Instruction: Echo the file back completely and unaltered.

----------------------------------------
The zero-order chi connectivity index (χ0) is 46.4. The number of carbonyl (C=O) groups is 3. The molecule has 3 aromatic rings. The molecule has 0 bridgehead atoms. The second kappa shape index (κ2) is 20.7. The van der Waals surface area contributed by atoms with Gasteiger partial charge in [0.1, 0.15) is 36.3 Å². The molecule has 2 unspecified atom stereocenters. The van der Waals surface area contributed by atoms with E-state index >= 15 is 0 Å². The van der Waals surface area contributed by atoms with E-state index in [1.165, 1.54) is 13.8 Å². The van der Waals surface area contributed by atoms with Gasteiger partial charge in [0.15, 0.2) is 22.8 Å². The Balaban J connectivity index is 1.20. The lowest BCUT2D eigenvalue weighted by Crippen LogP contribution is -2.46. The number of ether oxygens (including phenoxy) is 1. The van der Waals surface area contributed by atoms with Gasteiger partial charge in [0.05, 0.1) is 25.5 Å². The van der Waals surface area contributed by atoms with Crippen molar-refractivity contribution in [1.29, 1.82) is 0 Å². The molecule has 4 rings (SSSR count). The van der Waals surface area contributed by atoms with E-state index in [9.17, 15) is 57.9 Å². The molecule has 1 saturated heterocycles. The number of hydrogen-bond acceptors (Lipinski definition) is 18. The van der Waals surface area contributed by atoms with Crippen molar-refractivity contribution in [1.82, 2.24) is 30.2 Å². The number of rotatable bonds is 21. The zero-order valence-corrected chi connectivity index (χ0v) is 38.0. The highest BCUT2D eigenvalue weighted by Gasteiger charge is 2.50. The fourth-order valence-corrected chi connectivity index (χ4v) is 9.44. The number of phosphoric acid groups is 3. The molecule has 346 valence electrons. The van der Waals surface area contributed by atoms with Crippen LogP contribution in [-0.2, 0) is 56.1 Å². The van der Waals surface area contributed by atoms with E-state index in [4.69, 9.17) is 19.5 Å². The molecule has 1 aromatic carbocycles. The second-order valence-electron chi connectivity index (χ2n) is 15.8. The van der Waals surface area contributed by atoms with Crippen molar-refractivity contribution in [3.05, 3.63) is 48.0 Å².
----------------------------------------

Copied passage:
The zero-order chi connectivity index (χ0) is 46.4. The number of carbonyl (C=O) groups is 3. The molecule has 3 aromatic rings. The molecule has 0 bridgehead atoms. The second kappa shape index (κ2) is 20.7. The van der Waals surface area contributed by atoms with Gasteiger partial charge in [0.1, 0.15) is 36.3 Å². The molecule has 2 unspecified atom stereocenters. The van der Waals surface area contributed by atoms with E-state index >= 15 is 0 Å². The van der Waals surface area contributed by atoms with E-state index in [1.165, 1.54) is 13.8 Å². The van der Waals surface area contributed by atoms with Gasteiger partial charge in [0.15, 0.2) is 22.8 Å². The Balaban J connectivity index is 1.20. The lowest BCUT2D eigenvalue weighted by Crippen LogP contribution is -2.46. The number of ether oxygens (including phenoxy) is 1. The van der Waals surface area contributed by atoms with Gasteiger partial charge in [0.05, 0.1) is 25.5 Å². The van der Waals surface area contributed by atoms with Crippen molar-refractivity contribution in [1.29, 1.82) is 0 Å². The molecule has 4 rings (SSSR count). The van der Waals surface area contributed by atoms with E-state index in [9.17, 15) is 57.9 Å². The molecule has 1 saturated heterocycles. The number of hydrogen-bond acceptors (Lipinski definition) is 18. The van der Waals surface area contributed by atoms with Crippen molar-refractivity contribution in [1.82, 2.24) is 30.2 Å². The number of rotatable bonds is 21. The zero-order valence-corrected chi connectivity index (χ0v) is 38.0. The highest BCUT2D eigenvalue weighted by Gasteiger charge is 2.50. The fourth-order valence-corrected chi connectivity index (χ4v) is 9.44. The number of phosphoric acid groups is 3. The molecule has 346 valence electrons. The van der Waals surface area contributed by atoms with Crippen LogP contribution in [-0.2, 0) is 56.1 Å². The van der Waals surface area contributed by atoms with E-state index in [4.69, 9.17) is 19.5 Å². The molecule has 1 aromatic carbocycles. The second-order valence-electron chi connectivity index (χ2n) is 15.8. The van der Waals surface area contributed by atoms with Crippen molar-refractivity contribution in [3.05, 3.63) is 48.0 Å².